Broad Brook Brewing Chet’s Session IPA
One 16 oz can, $2.49, 5.2% ABV
Worldwide Wine & Spirits, Southington
This beer is a fine example of the evolution of beer… and marketing.
This beer began as “Chet’s Pale Ale,” and that’s what it was called when it was served on tap at the brewery. It was a perfectly fine pale ale. Nothing exciting, sure, but nothing off-putting about it either. Broad Brook described it thusly:
A light-colored ale with medium body and soft bitterness. The late addition of aroma hops as well as dry hopping, finish the beer off with a floral and fruity aroma of passion fruit, grapefruit, pineapple and grape.
Sounds delicious. (Although, I can’t say I’ve ever seen “grape” as part of a beer’s flavor profile before. Other than wacky Shebeen and their wacky Concord Grape Saison, but that doesn’t really count.) Back in its “pale ale” incarnation, Chet’s was listed at 5.4% ABV as well – it’s now listed at 5.2% which brings up the whole tired “what is sessionable” question, but that’s for another day.
Then the already-IPA-lovin’ world went full blown IPA crazy. And Broad Brook had beer to sell. And a new canning line.
And an idea. I’m guessing it went something like:
“Dude. We’re canning the Chet’s Pale Ale. It’s a solid beer and I stand behind it, but there’s just something missing.”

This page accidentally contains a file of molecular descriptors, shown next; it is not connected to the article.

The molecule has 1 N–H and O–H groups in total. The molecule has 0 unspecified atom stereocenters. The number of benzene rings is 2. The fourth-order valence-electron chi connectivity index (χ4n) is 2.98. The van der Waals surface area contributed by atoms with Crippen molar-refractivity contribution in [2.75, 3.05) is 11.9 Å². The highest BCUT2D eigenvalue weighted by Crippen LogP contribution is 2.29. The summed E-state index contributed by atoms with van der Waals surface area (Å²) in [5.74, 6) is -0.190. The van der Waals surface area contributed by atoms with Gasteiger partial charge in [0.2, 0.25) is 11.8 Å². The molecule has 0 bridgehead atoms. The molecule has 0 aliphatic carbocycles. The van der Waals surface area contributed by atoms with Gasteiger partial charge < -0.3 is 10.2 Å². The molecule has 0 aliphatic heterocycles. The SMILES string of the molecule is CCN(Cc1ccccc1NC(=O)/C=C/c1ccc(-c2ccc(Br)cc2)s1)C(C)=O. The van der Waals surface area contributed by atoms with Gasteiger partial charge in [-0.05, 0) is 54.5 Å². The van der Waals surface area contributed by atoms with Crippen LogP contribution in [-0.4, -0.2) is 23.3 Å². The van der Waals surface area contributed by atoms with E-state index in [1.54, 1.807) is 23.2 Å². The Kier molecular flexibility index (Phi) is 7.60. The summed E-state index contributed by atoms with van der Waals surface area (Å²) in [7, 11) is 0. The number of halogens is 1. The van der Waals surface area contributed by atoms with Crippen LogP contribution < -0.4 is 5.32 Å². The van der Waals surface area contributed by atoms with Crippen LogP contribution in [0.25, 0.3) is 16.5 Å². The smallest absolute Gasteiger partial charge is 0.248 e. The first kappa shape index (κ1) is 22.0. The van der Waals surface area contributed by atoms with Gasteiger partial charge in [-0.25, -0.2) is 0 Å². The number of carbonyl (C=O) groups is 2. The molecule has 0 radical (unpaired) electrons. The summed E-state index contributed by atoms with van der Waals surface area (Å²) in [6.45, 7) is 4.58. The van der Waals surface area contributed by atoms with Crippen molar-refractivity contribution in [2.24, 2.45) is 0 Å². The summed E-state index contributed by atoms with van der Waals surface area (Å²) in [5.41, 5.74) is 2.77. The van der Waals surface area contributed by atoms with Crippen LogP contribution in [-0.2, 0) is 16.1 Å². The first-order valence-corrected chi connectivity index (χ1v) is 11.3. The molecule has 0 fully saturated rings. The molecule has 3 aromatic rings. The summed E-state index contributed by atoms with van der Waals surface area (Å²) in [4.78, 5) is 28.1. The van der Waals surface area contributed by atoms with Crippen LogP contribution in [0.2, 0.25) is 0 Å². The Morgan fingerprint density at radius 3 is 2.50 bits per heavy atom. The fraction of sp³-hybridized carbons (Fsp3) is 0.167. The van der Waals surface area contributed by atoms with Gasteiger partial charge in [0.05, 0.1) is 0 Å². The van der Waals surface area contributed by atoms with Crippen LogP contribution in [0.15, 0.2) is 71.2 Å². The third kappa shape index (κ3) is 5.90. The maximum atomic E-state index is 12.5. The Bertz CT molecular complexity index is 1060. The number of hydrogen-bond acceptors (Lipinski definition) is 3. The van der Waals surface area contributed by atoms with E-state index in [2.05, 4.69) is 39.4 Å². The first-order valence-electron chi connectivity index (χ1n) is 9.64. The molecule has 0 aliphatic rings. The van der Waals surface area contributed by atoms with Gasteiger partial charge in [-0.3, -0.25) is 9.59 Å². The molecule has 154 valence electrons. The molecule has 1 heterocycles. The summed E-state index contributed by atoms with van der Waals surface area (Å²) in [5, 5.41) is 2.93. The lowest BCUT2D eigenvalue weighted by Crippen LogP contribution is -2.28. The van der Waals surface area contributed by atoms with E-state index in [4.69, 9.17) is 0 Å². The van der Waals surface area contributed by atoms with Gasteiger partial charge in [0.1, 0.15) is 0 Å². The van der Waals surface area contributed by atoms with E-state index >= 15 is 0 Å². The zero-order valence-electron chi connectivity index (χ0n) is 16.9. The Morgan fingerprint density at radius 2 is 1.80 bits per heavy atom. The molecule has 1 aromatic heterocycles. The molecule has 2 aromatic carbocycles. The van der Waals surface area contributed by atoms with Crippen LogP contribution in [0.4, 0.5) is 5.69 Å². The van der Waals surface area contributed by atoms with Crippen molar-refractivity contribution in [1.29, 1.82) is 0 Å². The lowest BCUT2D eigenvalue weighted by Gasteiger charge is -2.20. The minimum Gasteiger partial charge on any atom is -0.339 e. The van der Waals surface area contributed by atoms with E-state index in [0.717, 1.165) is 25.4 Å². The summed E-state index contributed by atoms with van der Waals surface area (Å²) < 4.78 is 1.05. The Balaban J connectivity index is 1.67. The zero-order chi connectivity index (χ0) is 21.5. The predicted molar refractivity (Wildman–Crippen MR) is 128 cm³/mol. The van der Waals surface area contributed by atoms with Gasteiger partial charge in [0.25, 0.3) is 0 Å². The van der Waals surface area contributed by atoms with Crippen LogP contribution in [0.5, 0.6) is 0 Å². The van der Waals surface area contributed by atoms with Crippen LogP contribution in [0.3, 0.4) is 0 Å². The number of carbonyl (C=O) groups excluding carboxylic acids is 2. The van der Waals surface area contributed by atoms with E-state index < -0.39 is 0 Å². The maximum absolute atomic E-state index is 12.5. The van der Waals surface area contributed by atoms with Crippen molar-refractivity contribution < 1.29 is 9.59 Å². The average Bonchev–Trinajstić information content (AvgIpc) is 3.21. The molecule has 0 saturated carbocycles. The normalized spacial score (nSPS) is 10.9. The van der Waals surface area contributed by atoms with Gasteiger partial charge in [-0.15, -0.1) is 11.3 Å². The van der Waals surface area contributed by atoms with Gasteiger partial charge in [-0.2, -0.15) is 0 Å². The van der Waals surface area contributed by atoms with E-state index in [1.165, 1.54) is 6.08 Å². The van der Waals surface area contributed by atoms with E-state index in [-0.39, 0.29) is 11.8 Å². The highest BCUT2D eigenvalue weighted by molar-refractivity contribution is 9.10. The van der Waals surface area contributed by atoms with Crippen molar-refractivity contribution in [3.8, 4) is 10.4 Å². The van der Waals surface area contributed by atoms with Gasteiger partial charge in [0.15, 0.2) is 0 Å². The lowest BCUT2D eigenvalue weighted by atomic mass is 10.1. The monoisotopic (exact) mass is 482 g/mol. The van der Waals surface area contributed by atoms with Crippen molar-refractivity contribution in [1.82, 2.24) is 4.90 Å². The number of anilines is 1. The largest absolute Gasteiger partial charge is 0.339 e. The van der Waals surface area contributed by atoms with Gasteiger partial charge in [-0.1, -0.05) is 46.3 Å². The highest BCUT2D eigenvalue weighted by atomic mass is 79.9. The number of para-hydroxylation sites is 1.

“Like what? It’s a strong seller in the tap room. We have the hop contracts to make it in the volume we’re looking at. I don’t want to change up the recipe.”
“No, no… I agree. It’s not the recipe. It’s… it’s something else.”
“I don’t get it.”
“Okay, look. I follow the craft beer world on Twitter and Untappd and stuff and I know that IPA’s sell way better than plain ol’ pale ales.”
“You know how to Twitter?”
“Huh? That wasn’t my point. Focus here. Listen to what I’m saying. How about… how about instead of ‘Chet’s Pale Ale’ we call it ‘Chet’s Session IPA’?”
“What the hell is a ‘session IPA’?”
“It’s a pale ale.”
“Just trust me on this one. Repeat after me: “Chet’s Session IPA, Chet’s Session IPA, Chet’s Session IPA.”
“But it’s just a pale ale.”
“Sigh. And look, we have to get the word ‘citrus’ in the description as well. Like, it now says, ‘passion fruit, grapefruit, pineapple and grape’, but that’s not good enough.”
“I’m still lost.”
“Here, watch this…”
Broad Brook (now) says:
A light-colored ale with medium body and soft bitterness. The late addition of aroma hops as well as dry hopping, finish the beer off with a floral and fruity aroma of passion fruit, grapefruit, pineapple, grape, lemongrass, tangerine and citrus flavors.
“You added ‘lemongrass, tangerine, and citrus’ to the description? That works?”
“I know. It’s also called marketing.”
And thus concludes that totally fictional conversation that has no basis in actual fact. For all we know, Broad Brook did change the recipe and added some Citra or something. I have no idea. [A reader whom I trust has assured me that they did change the recipe.] But I am secure in my opinion that “session IPA’s” are just pale ales and the majority of them use the “session IPA” moniker purely for marketing reasons.
Feel free to disagree. But just know that you’re disagreeing with none other than Matt Westfall:
Chet’s Whatever Ale is good and affordable and local and comes in nice 16-ounce cans and if you see it and are feeling like a lighter ale with wisps of those buzzwordy flavors you crave, you might as well grab some of this stuff.
Make Chet happy.
Overall Rating: B
Rating vs. Similar style: B